Titanic Musicians' Memorial

The Titanic Musicians' Memorial is a memorial in Southampton, United Kingdom, to the musicians who died in the RMS Titanic disaster on 15 April 1912. The original Titanic Musicians' Memorial was unveiled by the Mayor of Southampton, H Bowyer on 19 April 1913, and was located in the old Southampton library. This library along with the memorial were destroyed during World War II.[1][2][3][4] A replica was erected in 1990. The plaque features a musical inscription, the opening bars of the 19th century hymn, 'Nearer, My God, to Thee' by Sarah Flower Adams, carvings showing a grieving woman and an iceberg, and an inscription with the names of the musicians on the Titanic, including bandleader Wallace Hartley, all of whom died.[1][2][3][4]


The original memorial was destroyed by the Luftwaffe's bombing in 1940 together with the library.[3][4] A replica memorial, made in 1990 by W. Cornish of Woolston, was installed on the same site. It was unveiled by Titanic survivors Edith Haisman, Millvina Dean, Bertram Dean and Eva Hart on 7 March 1990.[1][2][5] It is located on the side of the offices of Paris Smith, solicitors on the corner of Cumberland Place and London Road, in Southampton.[3]

After the Titanic hit an iceberg and began to sink, Hartley and his fellow band members assembled in the first class lounge and started playing music to help keep the passengers calm. They later moved to the forward half of the boat deck, where they continued to play as the crew loaded the lifeboats. Many of the survivors said that the band continued to play until the very end. The inscription 'Nearer, My God, to Thee' has an association with the RMS Titanic as it was reported by one passenger that the ship's band played the hymn as the Titanic sank.[6][7][8][9][10] However, the actual 'final' song played by the band is unclear; "Nearer, My God, to Thee" has gained popular acceptance. Former bandmates claimed that Hartley said he would either play "Nearer, My God, to Thee" or "O God, Our Help in Ages Past" if he was ever on a sinking ship.[7][11] This memorial is dedicated to these musicians: Wallace Hartley (bandmaster, violin), Roger Marie Bricoux (cello), Theodore Ronald Brailey (piano), John Wesley Woodward (cello), John Frederick Preston Clarke (string bass, viola), John Law Hume (violin), Percy Cornelius Taylor (piano) and Georges Alexandré Krins (violin) who all lost their lives on the Titanic.[1][2][7][8]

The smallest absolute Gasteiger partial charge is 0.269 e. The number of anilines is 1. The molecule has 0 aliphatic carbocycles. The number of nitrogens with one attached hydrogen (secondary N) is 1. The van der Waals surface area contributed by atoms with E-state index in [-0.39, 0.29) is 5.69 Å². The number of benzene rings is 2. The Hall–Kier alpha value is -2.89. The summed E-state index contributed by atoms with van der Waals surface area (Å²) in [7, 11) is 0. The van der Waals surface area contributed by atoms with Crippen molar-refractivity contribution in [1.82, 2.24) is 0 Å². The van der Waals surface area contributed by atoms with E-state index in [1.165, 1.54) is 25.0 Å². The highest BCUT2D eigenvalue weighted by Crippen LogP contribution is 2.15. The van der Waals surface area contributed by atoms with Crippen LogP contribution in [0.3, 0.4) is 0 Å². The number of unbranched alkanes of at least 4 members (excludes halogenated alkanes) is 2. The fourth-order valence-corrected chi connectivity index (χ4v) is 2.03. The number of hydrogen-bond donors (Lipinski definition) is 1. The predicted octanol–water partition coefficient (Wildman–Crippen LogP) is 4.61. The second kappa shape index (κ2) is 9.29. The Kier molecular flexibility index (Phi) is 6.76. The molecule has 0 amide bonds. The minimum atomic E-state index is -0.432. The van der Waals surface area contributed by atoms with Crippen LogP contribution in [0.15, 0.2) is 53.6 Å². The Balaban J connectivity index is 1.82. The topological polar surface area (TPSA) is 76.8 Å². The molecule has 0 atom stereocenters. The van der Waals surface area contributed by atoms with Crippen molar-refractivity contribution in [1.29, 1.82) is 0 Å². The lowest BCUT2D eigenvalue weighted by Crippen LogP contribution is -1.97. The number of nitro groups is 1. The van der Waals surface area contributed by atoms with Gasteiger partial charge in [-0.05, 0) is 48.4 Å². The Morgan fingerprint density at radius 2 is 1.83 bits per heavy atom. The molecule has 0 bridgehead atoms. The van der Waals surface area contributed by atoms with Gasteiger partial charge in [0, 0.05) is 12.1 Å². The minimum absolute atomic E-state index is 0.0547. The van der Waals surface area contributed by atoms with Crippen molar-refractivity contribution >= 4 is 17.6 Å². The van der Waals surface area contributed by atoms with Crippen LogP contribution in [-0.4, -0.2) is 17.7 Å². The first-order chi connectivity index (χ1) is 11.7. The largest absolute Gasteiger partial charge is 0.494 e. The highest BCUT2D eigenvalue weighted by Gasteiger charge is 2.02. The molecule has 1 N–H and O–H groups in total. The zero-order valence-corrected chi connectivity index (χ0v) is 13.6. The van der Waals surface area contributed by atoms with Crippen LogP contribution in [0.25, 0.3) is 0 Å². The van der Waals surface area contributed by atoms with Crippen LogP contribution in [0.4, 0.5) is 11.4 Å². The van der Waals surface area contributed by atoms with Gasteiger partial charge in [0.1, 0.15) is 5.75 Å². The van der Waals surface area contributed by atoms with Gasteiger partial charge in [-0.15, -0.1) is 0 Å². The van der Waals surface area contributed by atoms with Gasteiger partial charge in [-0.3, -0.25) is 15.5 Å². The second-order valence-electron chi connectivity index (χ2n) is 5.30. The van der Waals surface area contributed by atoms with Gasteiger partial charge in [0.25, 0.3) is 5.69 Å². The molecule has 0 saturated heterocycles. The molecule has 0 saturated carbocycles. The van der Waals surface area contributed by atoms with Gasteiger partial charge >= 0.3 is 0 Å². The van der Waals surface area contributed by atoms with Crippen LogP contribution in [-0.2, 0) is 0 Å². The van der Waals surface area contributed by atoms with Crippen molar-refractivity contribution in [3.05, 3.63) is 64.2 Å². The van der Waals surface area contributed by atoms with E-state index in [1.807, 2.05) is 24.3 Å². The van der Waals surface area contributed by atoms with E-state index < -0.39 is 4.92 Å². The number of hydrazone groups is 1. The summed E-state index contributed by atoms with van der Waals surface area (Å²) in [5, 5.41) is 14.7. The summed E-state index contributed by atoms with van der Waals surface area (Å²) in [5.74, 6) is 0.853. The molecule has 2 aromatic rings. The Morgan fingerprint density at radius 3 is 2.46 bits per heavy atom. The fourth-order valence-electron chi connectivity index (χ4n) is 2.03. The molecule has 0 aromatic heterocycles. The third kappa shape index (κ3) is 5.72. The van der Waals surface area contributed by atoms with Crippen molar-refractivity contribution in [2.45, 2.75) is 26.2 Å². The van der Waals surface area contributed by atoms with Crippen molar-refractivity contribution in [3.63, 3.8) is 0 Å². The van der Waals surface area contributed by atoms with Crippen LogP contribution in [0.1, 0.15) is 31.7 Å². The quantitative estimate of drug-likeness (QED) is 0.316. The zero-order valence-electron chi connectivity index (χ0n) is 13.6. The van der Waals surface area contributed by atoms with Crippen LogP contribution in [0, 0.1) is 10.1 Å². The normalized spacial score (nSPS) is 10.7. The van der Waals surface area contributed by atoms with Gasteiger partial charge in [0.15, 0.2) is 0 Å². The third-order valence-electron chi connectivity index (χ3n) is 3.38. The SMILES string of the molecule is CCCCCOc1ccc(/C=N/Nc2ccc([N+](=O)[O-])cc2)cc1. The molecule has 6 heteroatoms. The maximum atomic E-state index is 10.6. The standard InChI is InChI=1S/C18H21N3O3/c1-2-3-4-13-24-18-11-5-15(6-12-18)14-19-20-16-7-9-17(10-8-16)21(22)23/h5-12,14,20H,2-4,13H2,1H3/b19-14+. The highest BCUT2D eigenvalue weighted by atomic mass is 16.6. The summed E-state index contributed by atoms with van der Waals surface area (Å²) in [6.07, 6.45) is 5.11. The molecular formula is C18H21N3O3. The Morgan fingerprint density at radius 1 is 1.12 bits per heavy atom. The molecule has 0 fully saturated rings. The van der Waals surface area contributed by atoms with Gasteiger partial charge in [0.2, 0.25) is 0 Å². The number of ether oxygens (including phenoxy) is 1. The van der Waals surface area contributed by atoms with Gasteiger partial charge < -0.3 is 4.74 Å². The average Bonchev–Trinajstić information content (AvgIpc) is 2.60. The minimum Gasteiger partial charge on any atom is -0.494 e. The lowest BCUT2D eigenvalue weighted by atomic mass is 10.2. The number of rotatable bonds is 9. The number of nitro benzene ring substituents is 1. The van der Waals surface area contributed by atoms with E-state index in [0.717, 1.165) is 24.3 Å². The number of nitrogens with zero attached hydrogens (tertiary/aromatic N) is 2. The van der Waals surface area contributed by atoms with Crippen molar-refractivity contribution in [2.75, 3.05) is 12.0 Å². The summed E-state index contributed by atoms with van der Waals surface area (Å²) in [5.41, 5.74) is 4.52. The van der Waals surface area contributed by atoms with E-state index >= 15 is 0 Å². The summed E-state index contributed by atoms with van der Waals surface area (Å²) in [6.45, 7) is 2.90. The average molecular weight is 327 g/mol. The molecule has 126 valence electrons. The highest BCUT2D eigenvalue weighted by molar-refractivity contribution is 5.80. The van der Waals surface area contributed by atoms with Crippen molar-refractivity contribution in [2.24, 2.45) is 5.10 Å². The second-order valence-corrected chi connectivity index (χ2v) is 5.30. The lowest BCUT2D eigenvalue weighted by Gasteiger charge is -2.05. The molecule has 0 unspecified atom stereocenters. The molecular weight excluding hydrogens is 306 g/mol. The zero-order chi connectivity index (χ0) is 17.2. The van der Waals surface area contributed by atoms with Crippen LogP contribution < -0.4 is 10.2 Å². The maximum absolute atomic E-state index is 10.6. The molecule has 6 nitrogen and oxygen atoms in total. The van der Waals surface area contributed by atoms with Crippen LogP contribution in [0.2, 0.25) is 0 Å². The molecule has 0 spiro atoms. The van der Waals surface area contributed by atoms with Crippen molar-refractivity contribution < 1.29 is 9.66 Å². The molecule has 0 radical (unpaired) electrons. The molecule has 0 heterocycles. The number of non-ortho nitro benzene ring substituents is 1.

1. Southampton City Council (2010). "titanic_trail.pdf (application/pdf Object)" (PDF). oceanworldtravel.com. Archived from the original (PDF) on 24 March 2012. Retrieved 25 May 2011.
  2. Clarkson, A (2011). "Titanic Memorials – Titanic Musicians Memorial, Southampton". titanic-titanic.com. Retrieved 25 May 2011.
  3. Tipton, Jim (2011). "Titanic Musician's Memorial – Find A Grave Memorial". findagrave.com. Retrieved 27 May 2011.
  4. BBC h2g2 (2011). "BBC – h2g2 – Southampton's QE2 Mile, Southampton, Hampshire, UK – A77191978". bbc.co.uk. Retrieved 27 May 2011.
  5. Hampshire County Council (2011). "The Musician's memorial". sloughhistoryonline.org.uk. Archived from the original on 5 October 2011. Retrieved 25 May 2011. by Titanic survivors
  6. Stringer, Andrew (2004). "Wallace Hartley". pendle.net. Retrieved 1 June 2011.
  7. All at Sea (2010). "Wallace Hartley". allatsea.co.za. Retrieved 1 June 2011.
  8. Titanic-Titanic (2011). "Titanic-Titanic.com Article – Titanic's Valiant Musicians". titanic-titanic.com. Retrieved 27 May 2011.
  9. Bevil, J. Marshall. "And the Band Played On ..." Article analyzing which version was likely played at the sinking of the Titanic]
  10. Kopstein, Jack (2011). "The Valiant Musicians | World Military Bands". worldmilitarybands.com. Archived from the original on 5 January 2013. Retrieved 6 June 2011.
  11. Passenger 47 (2011). "TITANIC 4 YOU CHAT FORUMS :: View topic – The Titanic's Band / Orchestra". hostmybb.com. Archived from the original on 10 June 2015. Retrieved 6 June 2011.


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